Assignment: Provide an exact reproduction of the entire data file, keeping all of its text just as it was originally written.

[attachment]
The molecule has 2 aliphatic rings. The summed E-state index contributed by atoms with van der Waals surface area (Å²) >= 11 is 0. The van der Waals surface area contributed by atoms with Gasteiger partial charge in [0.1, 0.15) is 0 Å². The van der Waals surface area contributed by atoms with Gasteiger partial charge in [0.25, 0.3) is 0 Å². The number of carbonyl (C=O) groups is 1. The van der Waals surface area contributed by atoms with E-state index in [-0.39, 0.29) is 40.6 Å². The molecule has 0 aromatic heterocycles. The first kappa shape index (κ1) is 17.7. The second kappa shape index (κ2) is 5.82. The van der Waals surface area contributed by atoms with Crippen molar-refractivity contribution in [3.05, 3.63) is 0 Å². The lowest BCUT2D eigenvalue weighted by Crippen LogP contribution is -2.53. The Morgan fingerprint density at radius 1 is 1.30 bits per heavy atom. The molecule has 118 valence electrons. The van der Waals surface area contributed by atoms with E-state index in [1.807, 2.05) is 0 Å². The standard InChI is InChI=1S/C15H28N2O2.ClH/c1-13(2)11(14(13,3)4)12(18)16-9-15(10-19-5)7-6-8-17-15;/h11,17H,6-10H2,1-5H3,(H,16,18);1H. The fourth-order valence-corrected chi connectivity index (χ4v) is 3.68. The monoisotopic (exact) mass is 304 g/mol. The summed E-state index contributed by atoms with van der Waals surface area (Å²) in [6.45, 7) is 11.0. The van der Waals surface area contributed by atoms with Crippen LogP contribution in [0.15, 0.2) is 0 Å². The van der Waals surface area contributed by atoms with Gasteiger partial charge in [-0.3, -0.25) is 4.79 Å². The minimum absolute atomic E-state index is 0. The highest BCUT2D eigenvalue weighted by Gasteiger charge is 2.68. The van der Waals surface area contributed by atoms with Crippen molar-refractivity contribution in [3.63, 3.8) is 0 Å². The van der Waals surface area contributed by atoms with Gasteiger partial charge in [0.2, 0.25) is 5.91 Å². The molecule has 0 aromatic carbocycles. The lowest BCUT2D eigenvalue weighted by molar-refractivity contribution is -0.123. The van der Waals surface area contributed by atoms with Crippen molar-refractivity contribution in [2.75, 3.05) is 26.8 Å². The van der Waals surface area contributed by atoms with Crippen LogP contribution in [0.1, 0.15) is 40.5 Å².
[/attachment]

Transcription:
The molecule has 2 aliphatic rings. The summed E-state index contributed by atoms with van der Waals surface area (Å²) >= 11 is 0. The van der Waals surface area contributed by atoms with Gasteiger partial charge in [0.1, 0.15) is 0 Å². The van der Waals surface area contributed by atoms with Gasteiger partial charge in [0.25, 0.3) is 0 Å². The number of carbonyl (C=O) groups is 1. The van der Waals surface area contributed by atoms with E-state index in [-0.39, 0.29) is 40.6 Å². The molecule has 0 aromatic heterocycles. The first kappa shape index (κ1) is 17.7. The second kappa shape index (κ2) is 5.82. The van der Waals surface area contributed by atoms with Crippen molar-refractivity contribution in [3.05, 3.63) is 0 Å². The lowest BCUT2D eigenvalue weighted by Crippen LogP contribution is -2.53. The Morgan fingerprint density at radius 1 is 1.30 bits per heavy atom. The molecule has 118 valence electrons. The van der Waals surface area contributed by atoms with E-state index in [1.807, 2.05) is 0 Å². The standard InChI is InChI=1S/C15H28N2O2.ClH/c1-13(2)11(14(13,3)4)12(18)16-9-15(10-19-5)7-6-8-17-15;/h11,17H,6-10H2,1-5H3,(H,16,18);1H. The fourth-order valence-corrected chi connectivity index (χ4v) is 3.68. The monoisotopic (exact) mass is 304 g/mol. The summed E-state index contributed by atoms with van der Waals surface area (Å²) in [6.45, 7) is 11.0. The van der Waals surface area contributed by atoms with Crippen LogP contribution in [0.15, 0.2) is 0 Å². The van der Waals surface area contributed by atoms with Gasteiger partial charge in [-0.3, -0.25) is 4.79 Å². The minimum absolute atomic E-state index is 0. The highest BCUT2D eigenvalue weighted by Gasteiger charge is 2.68. The van der Waals surface area contributed by atoms with Crippen molar-refractivity contribution in [3.63, 3.8) is 0 Å². The van der Waals surface area contributed by atoms with Gasteiger partial charge in [0.2, 0.25) is 5.91 Å². The molecule has 0 aromatic carbocycles. The lowest BCUT2D eigenvalue weighted by molar-refractivity contribution is -0.123. The van der Waals surface area contributed by atoms with Crippen molar-refractivity contribution in [2.75, 3.05) is 26.8 Å². The van der Waals surface area contributed by atoms with Crippen LogP contribution in [0.1, 0.15) is 40.5 Å².